HKFP continues its monthly review of the latest developments in the crackdown on dissent under the National Security Act.
The headquarters of pro-democracy newspaper Apple Daily was raided in a police operation involving 500 officers after five senior executives from Next Digital and Apple Daily were arrested for allegedly conspiring to collude with foreign forces.
Among those arrested were Next Digital CEO Cheung Kim-hung, COO Royston Chow, Apple Daily editor, Ryan Law, associate editor Chan Pui-man and Cheung Chi-wai , which operates the newspaper’s online news platform.
Cheung Kim-hung and Law were then charged under the National Security Act. The couple were denied bail and were remanded in custody.
In the days following the raid, two columnists, Yeung Ching-Kei and Fung Wai-kong, who was also the former editor of the English news section of Apple Daily, were arrested.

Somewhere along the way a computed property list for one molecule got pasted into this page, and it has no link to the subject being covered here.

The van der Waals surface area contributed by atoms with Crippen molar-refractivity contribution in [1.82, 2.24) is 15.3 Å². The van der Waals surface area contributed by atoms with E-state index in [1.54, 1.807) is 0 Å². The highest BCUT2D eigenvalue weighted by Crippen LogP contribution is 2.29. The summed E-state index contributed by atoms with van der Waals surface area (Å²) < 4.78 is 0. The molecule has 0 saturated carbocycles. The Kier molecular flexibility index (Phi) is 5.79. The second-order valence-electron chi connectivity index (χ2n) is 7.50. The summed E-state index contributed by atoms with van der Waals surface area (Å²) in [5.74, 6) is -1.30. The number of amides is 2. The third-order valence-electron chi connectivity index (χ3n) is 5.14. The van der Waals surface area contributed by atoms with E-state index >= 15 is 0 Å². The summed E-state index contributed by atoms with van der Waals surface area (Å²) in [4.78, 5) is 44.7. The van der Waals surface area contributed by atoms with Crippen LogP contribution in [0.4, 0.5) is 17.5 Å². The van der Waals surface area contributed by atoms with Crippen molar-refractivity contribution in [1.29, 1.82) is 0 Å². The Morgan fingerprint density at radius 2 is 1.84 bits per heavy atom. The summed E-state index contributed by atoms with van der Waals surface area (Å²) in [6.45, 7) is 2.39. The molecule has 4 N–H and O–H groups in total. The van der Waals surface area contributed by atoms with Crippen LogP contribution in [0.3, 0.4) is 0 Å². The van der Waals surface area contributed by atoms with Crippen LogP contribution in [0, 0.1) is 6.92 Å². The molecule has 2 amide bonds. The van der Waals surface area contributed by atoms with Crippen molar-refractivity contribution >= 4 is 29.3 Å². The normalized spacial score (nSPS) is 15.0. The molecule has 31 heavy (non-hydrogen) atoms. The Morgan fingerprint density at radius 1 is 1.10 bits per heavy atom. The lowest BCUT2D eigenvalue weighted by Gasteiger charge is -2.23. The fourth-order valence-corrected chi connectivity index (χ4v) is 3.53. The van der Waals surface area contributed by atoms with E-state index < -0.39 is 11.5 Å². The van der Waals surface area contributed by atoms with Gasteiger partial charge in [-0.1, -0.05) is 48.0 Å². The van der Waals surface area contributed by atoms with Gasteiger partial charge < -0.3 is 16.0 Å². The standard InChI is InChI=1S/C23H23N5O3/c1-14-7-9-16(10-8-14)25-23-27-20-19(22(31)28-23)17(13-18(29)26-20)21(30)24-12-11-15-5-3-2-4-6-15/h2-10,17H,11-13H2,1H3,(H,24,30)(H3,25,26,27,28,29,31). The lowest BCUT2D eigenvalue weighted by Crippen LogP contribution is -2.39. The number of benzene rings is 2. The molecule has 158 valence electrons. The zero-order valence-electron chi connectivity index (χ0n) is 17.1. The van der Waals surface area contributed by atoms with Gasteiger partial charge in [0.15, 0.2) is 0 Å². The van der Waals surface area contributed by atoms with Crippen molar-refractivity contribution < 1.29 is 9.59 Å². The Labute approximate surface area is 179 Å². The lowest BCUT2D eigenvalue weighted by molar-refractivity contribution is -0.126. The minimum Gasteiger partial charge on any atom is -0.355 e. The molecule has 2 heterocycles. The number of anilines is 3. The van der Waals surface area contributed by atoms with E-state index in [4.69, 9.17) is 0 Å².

The newspaper published its latest edition on June 24, after its board of directors decided to cease all operations in Hong Kong following the Security Bureau’s freeze of HK $ 18 million in assets. owned by three companies linked to Apple Daily.
Local media reported that the office requested “sensitive documents” from the company, including employee personal information, after Apple Daily asked the office to unfreeze its assets.
First national security trial
The first national security trial began in late June after the Appeals Court upheld the decision to try the city’s first national security suspect, Tong Ying-kit, without a jury.
Tong has applied for leave to initiate judicial review against a certificate from Secretary of Justice Teresa Cheng. The court dismissed Tong’s request and said that a jury was not an “indispensable element” in a fair trial.
The 24-year-old then pleaded not guilty at the start of the trial, and the prosecution argued that the slogan “Free Hong Kong, a revolution of our time” was used with the intention of separating the city from China. .
Vigil of the Tiananmen Massacre
Following a police ban on the vigil of the Tiananmen massacre due to health concerns related to Covid-19, Hong Kong people have found other ways to commemorate the victims on the 32nd anniversary of the repression.